Critical Analysis of Cyberstalking on Indian Women as Victims

Shivendra Pratap Singh

Advocate

High Court Lucknow

Article | Criminal Law

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With the advent of the internet and digital communication, cyberstalking has emerged as a significant concern. In India, the situation is exacerbated by a deeply rooted patriarchal system, making women more susceptible to various forms of online harassment, including cyberstalking. This analysis delves into the magnitude of the issue, the challenges faced, and the legislative response.

Prevalence and Magnitude

  1. Growing Incidents: Recent years have seen a surge in cyberstalking cases in India, with women being primary targets. Whether it’s celebrities, journalists, or everyday internet users, women from all walks of life have reported instances of cyberstalking.
  2. Multifaceted Nature: Cyberstalking can range from unwanted messages and friend requests to threats, defamation, and doxxing. The intent often lies in exerting power, control, or inducing fear.

Societal Challenges

  1. Cultural Stigmas: Indian society often victim-blames, especially in cases related to women’s harassment. This mindset can deter women from reporting cyberstalking for fear of reprisal or social ostracization.
  2. Lack of Awareness: Many women, especially from non-urban areas, might not even recognize cyberstalking as a crime or be aware of the avenues to seek redress.
  3. Tech-Savvy Stalkers: With evolving technology, stalkers have become more sophisticated, deploying methods like using VPNs, creating fake profiles, or exploiting other digital loopholes.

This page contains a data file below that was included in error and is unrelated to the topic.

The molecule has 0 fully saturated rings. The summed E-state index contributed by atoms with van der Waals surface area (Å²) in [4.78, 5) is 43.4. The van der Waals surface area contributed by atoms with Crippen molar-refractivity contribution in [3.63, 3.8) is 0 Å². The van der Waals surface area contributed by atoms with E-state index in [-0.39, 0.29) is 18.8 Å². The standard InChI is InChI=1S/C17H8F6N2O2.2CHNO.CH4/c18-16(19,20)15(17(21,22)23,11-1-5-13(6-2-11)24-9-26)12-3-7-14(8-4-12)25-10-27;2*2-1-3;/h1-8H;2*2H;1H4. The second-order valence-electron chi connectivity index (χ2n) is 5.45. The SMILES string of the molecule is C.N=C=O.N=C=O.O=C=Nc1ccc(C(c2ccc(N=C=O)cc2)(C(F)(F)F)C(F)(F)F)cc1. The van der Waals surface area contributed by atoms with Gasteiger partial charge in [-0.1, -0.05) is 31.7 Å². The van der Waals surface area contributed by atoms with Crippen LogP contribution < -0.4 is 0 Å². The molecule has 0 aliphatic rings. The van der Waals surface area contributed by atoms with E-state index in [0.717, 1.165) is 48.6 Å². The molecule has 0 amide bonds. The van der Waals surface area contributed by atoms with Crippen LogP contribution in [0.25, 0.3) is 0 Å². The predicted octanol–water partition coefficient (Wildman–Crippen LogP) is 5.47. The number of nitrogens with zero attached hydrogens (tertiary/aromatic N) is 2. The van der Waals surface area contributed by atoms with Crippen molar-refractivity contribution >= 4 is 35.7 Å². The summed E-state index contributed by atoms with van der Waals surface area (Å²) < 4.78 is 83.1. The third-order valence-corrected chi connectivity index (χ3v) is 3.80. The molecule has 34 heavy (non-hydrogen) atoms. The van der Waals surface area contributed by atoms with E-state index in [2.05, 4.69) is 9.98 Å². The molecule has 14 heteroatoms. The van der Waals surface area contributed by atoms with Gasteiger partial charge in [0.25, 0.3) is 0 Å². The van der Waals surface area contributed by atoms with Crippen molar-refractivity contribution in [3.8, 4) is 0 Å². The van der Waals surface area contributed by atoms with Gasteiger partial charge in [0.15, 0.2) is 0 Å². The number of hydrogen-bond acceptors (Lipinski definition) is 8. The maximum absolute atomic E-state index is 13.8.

Legislative and Enforcement Challenges

  1. Legislation Gap: While India’s IT Act addresses some forms of online harassment, the legislation doesn’t comprehensively deal with all the nuances of cyberstalking targeting women.
  2. Enforcement Hurdles: Even when cases are reported, the police might lack the necessary training or technical acumen to trace sophisticated cyberstalkers. There’s also the challenge of jurisdiction in the digital realm.
  3. Low Conviction Rate: Even when stalkers are identified, the rate of successful prosecution remains low due to challenges in gathering admissible evidence or judicial delays.

Responses and Recommendations

  1. Educational Initiatives: Raising awareness about cyberstalking and its consequences can empower women to take precautionary measures and report instances.
  2. Training Law Enforcement: A specialized cyber cell in police departments can help in the swift resolution of such cases.
  3. Legal Reforms: The existing laws need revision to specifically and comprehensively address cyberstalking. Speedy trials in such cases can act as a deterrent.
  4. Support Systems: Creation of helplines, counseling services, and legal aid specifically for cyberstalking victims can provide the necessary support.

Conclusion

The issue of cyberstalking, with women in India as primary victims, is deeply intertwined with cultural, societal, and technological challenges. While the digital age offers unparalleled opportunities for empowerment and connection, it also comes with threats that disproportionately impact women. A multi-pronged approach involving legal reforms, societal awareness, and technological solutions is vital to safeguarding the rights and dignity of women in the cyber realm.